February 22, 2018
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Doctors’ orders on fees for care

Jessica J. Trevino | MCT | BDN
Jessica J. Trevino | MCT | BDN
Dr. Gwendolyn Graddy-Dansby, M.D. a geriantrician for Henry Ford Health Systems talks to her patient, Annie G. Watts, 81, after her dialysis treatment at the Henry Ford Center for Senior Independence in Detroit, Michigan, on Thursday, October 11, 2012.


Reporters Peter Whoriskey and Dan Keating have opened Washington Post readers’ eyes to the fact that Medicare pays for physician services — a $69.6 billion item in 2012 — according to an arcane and little-known price list, over which doctors themselves exercise considerable and less-than-totally-transparent influence.

Known as the Relative Value Update, the process consists of a 31-member committee of the American Medical Association recommending what Medicare should pay for some 10,000 procedures — with the fees based in part on how long it takes to complete each one. This time-and-motion study often fails to take full account of changing technology and other factors affecting physician productivity, so anomalies result: For example, Medicare pays for a 15-minute colonoscopy as if it took 75 minutes.

Bizarre as this system may seem, it was considered a reform when first adopted two decades ago; previously, Medicare paid even vaguer “usual, customary and reasonable” rates. The health care market is unlike most others; it’s inherently difficult to set prices through competition when consumers are at a huge information disadvantage, relative to providers, and when insurance, such as Medicare, shields them from the full costs of their purchases. The Relative Value Update was an attempt at a second-best solution.

As its name suggests, the purpose of the Relative Value Update Committee is not to help decide how much Medicare spends but rather to distribute funds according to ostensibly objective criteria. Nor does the committee exercise untrammeled control; in about 30 percent of recent cases, Medicare officials refused its suggestions. The AMA says it will review colonoscopy charges in an April meeting, and Medicare is scrubbing its price list.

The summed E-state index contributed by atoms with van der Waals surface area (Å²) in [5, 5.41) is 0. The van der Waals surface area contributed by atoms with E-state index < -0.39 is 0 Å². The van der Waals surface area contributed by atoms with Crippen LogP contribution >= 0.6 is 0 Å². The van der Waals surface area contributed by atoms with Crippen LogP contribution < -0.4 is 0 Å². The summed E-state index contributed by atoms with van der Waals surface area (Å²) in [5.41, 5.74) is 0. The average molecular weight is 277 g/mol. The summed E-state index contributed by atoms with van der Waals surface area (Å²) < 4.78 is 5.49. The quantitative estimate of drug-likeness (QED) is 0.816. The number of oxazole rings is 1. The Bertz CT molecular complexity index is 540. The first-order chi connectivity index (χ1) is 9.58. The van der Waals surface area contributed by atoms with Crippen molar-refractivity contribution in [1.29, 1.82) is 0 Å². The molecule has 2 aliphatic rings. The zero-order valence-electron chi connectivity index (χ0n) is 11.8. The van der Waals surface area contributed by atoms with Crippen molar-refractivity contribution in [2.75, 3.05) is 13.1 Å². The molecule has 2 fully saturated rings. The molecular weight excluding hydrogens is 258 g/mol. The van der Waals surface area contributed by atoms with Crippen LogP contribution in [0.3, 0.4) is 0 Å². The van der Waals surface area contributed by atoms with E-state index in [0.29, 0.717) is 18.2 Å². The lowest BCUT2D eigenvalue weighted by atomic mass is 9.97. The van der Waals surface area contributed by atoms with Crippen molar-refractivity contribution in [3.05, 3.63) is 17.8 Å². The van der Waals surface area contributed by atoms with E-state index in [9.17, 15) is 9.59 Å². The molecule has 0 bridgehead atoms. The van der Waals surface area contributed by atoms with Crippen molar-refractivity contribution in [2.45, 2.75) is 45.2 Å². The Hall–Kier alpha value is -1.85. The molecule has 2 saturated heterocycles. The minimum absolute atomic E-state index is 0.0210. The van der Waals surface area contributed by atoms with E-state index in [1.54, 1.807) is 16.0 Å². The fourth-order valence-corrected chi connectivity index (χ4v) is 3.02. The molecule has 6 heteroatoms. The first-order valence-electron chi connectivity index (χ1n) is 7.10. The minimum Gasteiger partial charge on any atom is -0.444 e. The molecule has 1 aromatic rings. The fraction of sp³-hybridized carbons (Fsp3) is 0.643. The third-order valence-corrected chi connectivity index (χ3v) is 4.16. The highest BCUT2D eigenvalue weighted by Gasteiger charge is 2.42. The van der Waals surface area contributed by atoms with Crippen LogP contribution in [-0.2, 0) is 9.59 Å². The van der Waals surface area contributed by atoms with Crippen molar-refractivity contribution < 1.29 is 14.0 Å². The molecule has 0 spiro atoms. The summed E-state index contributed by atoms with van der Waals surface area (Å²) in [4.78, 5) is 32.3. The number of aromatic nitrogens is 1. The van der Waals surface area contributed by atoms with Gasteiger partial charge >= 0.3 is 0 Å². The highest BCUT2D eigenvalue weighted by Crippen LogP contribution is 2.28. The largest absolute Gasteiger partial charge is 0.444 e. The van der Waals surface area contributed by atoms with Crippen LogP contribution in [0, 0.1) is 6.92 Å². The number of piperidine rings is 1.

Even allowing for all of that, it’s hard to defend a system that, according to the Post story, pays gastroenterologists as if 41 percent of them are performing more than 12 hours’ worth of procedures a day. The RUC has historically favored specialists relative to primary-care physicians, perpetuating a broader bias in U.S. health care. Nor is it clear why Congress should privilege the AMA — which is not only an expert organization but also an interest-group lobby — with the first say on relative value estimates.

The Post story provides yet another reason for Congress and the courts to allow full public access to Medicare’s physician payment database. Meanwhile, the House is considering a bipartisan bill that would require Medicare to collect data on doctors’ time usage and adjust payments accordingly.

Even these promising measures would not change the fundamental issue with relative-value pricing: It reflects physician inputs — not patient outcomes. This shortcoming is not unique to Medicare. In fact, the entire health-care system still operates on a fee-for-service payment model despite well-documented concerns about its consequences for cost and quality.

The Washington Post (July 25)

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